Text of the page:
SOUTH OF JALULA, Iraq—U.S. forces Thursday moved to neutralize the Iranian opposition group Mujahadin el Khalq after the first formal meeting between U.S. and MEK commanders.
Col. Fred Rudesheim, commander of the 4th Infantry Division's 3rd Brigade, told the MEK leaders that his forces would take control of four areas occupied by MEK fighters by the end of the day. The MEK agreed last month to a cease-fire and move into the cantonment areas to avoid a fight with U.S. troops.
"We pressed to take control of those areas as soon as possible," said Rudesheim. "They asked if we could wait until Friday, and I told them we would take over their areas in one hour. They looked surprised," he said.
The MEK are Iranian Shiites opposed to the Ayatollahs and protected for years by Saddam Hussein, who shared their goal of toppling Iran's Islamic regime. The group was accused of assisting Iraqi Republican Guard forces in quashing uprisings of Kurds in the north and Shiites in the south. The group denies those charges.
By Thursday night U.S. soldiers patrolled the checkpoints once manned by the MEK, seizing weapons from motorists. Soldiers also met with MEK officials at several roadblocks, while MEK members moved their massive British-made Chieftain tanks from the area and piled into Toyota trucks with antiaircraft guns mounted on top.
The takeover looked cordial with soldiers from both sides sitting at white plastic tables and sipping drinks while a brigade of U.S. troops rumbled into the region near the Iranian border.
"Before the war we told the U.S. that we had no fight with them," MEK commander Naiad Karma, 42, said through a translator. "We didn't fight with them even after they bombed us," he said referring to a reported U.S. air strike several weeks ago on MEK positions near Baghdad.
But whether U.S. forces will allow the MEK to operate remains to be seen. Much depends on what type of threat U.S. commanders think the MEK poses to the new government in Iraq.
Many MEK members initially agreed to disarm, but could not agree on the terms of the deal. One sticking point is the group still faces attacks from opposition groups, such as the Badr Brigades, a group that wants an Islamic state to replace Saddam's secular regime. Another unanswered question is what will happen to MEK members once they agree to turn over their weapons.
Iran has offered immunity to the group, but members said they are leery of the deal. Iran has long sought to eliminate the group because of the raids and terrorist strikes they have mounted from Iraq for decades.
"There should be no problem with us," said Salman Bagherzadeh, 31, who left London to join the MEK.
"We should be allowed to continue our fight." He dismissed the State Department's labeling of the group as a terrorist organization because, according to State's report, they have participated in the killing of U.S. citizens in Iraq and supported the overthrow of the U.S. Embassy in Tehran in 1979.
"We are fighting for humanity and the freedom of people," Bagherzadeh said. "Anyone who looks at the film of men stoning women (in Iran) and the hangings in the street would understand why we fight."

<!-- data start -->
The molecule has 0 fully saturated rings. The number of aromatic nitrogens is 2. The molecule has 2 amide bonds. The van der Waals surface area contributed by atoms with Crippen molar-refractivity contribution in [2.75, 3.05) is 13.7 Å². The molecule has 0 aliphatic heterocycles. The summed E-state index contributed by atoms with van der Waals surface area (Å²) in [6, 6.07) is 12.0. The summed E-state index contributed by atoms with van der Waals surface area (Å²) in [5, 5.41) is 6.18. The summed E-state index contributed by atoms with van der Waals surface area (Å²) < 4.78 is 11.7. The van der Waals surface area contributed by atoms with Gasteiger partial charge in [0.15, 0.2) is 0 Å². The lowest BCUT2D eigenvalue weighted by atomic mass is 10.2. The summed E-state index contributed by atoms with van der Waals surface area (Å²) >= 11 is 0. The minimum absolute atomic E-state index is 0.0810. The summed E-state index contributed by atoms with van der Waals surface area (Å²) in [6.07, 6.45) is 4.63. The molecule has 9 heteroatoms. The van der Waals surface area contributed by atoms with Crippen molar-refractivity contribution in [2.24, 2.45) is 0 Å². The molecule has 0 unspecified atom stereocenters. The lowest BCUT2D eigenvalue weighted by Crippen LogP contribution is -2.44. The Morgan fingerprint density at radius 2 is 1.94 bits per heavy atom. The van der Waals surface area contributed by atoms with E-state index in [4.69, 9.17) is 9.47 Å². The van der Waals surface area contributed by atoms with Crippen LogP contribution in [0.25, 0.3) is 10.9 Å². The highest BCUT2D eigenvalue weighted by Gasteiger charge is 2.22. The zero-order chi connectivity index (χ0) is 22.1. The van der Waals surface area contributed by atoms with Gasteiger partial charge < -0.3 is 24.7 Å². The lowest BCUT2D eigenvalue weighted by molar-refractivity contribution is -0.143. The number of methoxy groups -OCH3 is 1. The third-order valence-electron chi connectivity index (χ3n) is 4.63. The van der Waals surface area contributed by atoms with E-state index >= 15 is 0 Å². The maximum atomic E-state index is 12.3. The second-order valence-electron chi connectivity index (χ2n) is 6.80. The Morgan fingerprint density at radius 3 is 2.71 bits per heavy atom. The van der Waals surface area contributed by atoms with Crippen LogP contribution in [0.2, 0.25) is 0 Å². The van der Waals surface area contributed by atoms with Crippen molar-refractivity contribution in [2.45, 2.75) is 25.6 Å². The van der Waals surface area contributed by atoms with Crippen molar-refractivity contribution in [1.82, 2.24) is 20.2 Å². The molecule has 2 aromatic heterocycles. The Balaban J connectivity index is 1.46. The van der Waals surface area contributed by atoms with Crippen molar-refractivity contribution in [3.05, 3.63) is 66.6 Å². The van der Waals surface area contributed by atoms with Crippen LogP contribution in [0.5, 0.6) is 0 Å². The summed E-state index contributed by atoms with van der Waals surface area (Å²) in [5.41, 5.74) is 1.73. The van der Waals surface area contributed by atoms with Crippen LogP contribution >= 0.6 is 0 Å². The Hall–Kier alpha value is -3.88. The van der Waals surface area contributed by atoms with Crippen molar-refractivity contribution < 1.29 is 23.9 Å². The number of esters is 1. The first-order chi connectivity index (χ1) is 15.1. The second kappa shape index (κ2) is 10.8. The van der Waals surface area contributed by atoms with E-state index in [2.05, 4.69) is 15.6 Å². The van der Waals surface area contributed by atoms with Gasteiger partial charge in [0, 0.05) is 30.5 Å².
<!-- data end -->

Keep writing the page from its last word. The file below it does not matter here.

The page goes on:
The meeting Thursday comes nearly a month after the group agreed to a deal to move its estimated 4,000 to 8,000 fighters from around Al Miqdadiyah to Baqubah, about 25 miles west of the Iranian border. The group also agreed to move its more than 200 military vehicles, mostly older Russian and British tanks, to the cantonment areas.
Meanwhile, two U.S. soldiers were killed in Baghdad on Thursday, evidence that American forces remain in the midst of danger.
In far eastern Baghdad, a gunman walked up to a soldier with the 2nd Armored Cavalry Regiment and shot him in the back of the head, according to a spokesman at V Corps Army headquarters.
Few other details were available. The second soldier, with the 3rd Infantry Division, was killed by a sniper. They were not identified pending notification of relatives.
Lt. Col. William Jeffers of the 3rd Infantry Division said they did not catch the sniper but had a description of him. Further details of the incident were not immediately available.
On the other side of the city, U.S. troops had two close calls with mines that appeared to have been recently laid. Children on the roadside motioned for a military convoy to drive around a large plastic bag on the main highway outside a former Baath Party recreation compound. But a large civilian truck behind the convoy ran over the bag and its contents exploded.
The blast destroyed the truck but did not injure the driver. Traffic in the area was diverted across a median strip a quarter-mile away. About a half-hour later, an Army Humvee hit a "probable land mine" while crossing the median strip, damaging the vehicle and possibly injuring two soldiers.
Army commanders said they believed the "probable land mine" had been planted recently because the crossing is a popular one.
(Knight Ridder Newspapers correspondent Andrea Gerlin contributed to this story from Baghdad.)
(c) 2003, Knight Ridder/Tribune Information Services.
PHOTOS (from KRT Photo Service, 202-383-6099): USIRAQ